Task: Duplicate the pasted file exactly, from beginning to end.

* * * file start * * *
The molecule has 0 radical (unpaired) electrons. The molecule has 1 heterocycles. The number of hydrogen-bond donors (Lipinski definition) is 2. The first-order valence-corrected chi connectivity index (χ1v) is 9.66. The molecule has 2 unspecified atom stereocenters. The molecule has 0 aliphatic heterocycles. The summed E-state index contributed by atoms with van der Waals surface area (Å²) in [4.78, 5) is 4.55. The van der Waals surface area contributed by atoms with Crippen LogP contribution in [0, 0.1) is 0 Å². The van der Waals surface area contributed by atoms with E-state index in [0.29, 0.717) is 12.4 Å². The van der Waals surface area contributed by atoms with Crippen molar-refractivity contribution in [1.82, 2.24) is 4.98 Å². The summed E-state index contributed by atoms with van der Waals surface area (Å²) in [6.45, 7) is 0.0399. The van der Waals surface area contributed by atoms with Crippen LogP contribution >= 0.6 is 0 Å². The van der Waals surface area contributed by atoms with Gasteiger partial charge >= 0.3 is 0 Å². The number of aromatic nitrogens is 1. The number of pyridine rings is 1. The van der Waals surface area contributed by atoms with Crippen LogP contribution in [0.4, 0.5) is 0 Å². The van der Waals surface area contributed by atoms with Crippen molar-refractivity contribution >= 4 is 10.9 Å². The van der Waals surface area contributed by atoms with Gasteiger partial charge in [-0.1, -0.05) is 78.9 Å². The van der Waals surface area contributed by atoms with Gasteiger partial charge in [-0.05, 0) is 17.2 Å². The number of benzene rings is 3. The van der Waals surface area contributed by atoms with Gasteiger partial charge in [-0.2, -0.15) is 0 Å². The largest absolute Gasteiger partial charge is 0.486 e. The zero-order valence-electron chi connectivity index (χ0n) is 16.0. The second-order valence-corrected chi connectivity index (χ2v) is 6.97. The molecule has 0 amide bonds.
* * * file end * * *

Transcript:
The molecule has 0 radical (unpaired) electrons. The molecule has 1 heterocycles. The number of hydrogen-bond donors (Lipinski definition) is 2. The first-order valence-corrected chi connectivity index (χ1v) is 9.66. The molecule has 2 unspecified atom stereocenters. The molecule has 0 aliphatic heterocycles. The summed E-state index contributed by atoms with van der Waals surface area (Å²) in [4.78, 5) is 4.55. The van der Waals surface area contributed by atoms with Crippen LogP contribution in [0, 0.1) is 0 Å². The van der Waals surface area contributed by atoms with E-state index in [0.29, 0.717) is 12.4 Å². The van der Waals surface area contributed by atoms with Crippen molar-refractivity contribution in [1.82, 2.24) is 4.98 Å². The summed E-state index contributed by atoms with van der Waals surface area (Å²) in [6.45, 7) is 0.0399. The van der Waals surface area contributed by atoms with Crippen LogP contribution >= 0.6 is 0 Å². The van der Waals surface area contributed by atoms with Gasteiger partial charge >= 0.3 is 0 Å². The number of aromatic nitrogens is 1. The number of pyridine rings is 1. The van der Waals surface area contributed by atoms with Crippen LogP contribution in [0.4, 0.5) is 0 Å². The van der Waals surface area contributed by atoms with Crippen molar-refractivity contribution >= 4 is 10.9 Å². The van der Waals surface area contributed by atoms with Gasteiger partial charge in [-0.1, -0.05) is 78.9 Å². The van der Waals surface area contributed by atoms with Gasteiger partial charge in [-0.05, 0) is 17.2 Å². The number of benzene rings is 3. The van der Waals surface area contributed by atoms with Gasteiger partial charge in [-0.2, -0.15) is 0 Å². The largest absolute Gasteiger partial charge is 0.486 e. The zero-order valence-electron chi connectivity index (χ0n) is 16.0. The second-order valence-corrected chi connectivity index (χ2v) is 6.97. The molecule has 0 amide bonds.